Monday, March 1, 2010

My Topps Million Blog Entry

I was hoping to save this until it was posted at Topps but not knowing if that will actually ever happen having received no reply in the 2 weeks since submitting, I thought it only fitting that I share it with my regular readers first anyway.

This is not MY 1975 Topps #223 Robin Yount rookie card. No, that card and the rest of my childhood collection are long gone. However, I have no one to blame but myself. My Mom (who still picks up cards for me at garage sales despite me being 39 years old) would never in a million years, have thrown away my baseball cards. No, instead I sold Mr. Yount’s rookie card as well as those of Ryan Sandberg, Tony Gwynn, Wade Boggs and countless others, to pursue more whimsical, but adult-like, experiences. That is, if you can call spending a summer following the Grateful Dead across the country adult-like in any way.

I acquired MY Yount rookie card at a garage sale in 1978. It was purchased, ironically enough, from a lady at a garage sale, selling her son’s things, as he had recently left home for the Army. Being from Chicago, I didn’t have any fondness for the Milwaukee Brewers. I didn’t even know who Robin Yount really was. But there was just something about that card that captured my attention. I don’t know if it was the picture of him seemingly taken on a football field and looking very out of place or the innocent, childish grin on his face. Whatever it was, I loved that card and certainly knew better than to put it in my bicycle spokes as my father had done with his cards. Little did I know at the time that Robin Yount would go on to have a Hall of Fame career, with a 2.85 lifetime BA, 3,142 Hits, and 2 MVP awards.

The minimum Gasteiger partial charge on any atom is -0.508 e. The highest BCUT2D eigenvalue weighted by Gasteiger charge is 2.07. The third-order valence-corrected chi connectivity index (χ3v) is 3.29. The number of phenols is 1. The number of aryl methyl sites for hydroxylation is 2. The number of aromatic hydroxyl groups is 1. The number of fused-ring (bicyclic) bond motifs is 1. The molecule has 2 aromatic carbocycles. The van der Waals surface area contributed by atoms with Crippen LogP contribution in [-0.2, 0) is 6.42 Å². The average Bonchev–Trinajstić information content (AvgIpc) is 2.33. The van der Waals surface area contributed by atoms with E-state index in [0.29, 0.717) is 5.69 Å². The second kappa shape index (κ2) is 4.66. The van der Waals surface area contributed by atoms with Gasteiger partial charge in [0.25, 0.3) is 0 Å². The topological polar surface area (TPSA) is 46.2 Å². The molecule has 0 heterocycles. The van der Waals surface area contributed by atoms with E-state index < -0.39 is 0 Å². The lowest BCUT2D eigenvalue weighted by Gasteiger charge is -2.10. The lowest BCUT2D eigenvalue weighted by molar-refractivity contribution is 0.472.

I was aware when I sold it though. I began to feel guilty about it almost from the time I left the dusty, long now out-of business baseball card shop, in some strip mall not far from my childhood home. I felt cheated. Not because I wasn’t given a fair price by the owner, but instead because I let my childhood disappear for something as fleeting as currency. Or so I felt every time I thought about that card.

Flash forward 25-years to 2001 when I re-engaged the hobby of my youth and despite the glitz and glitter of the new era of cards with autographs and uniform swatches, I knew I had to re-acquire MY card. I have, although I know it isn’t mine in the original sense. However, a small piece of my missing childhood has been restored and life is good.

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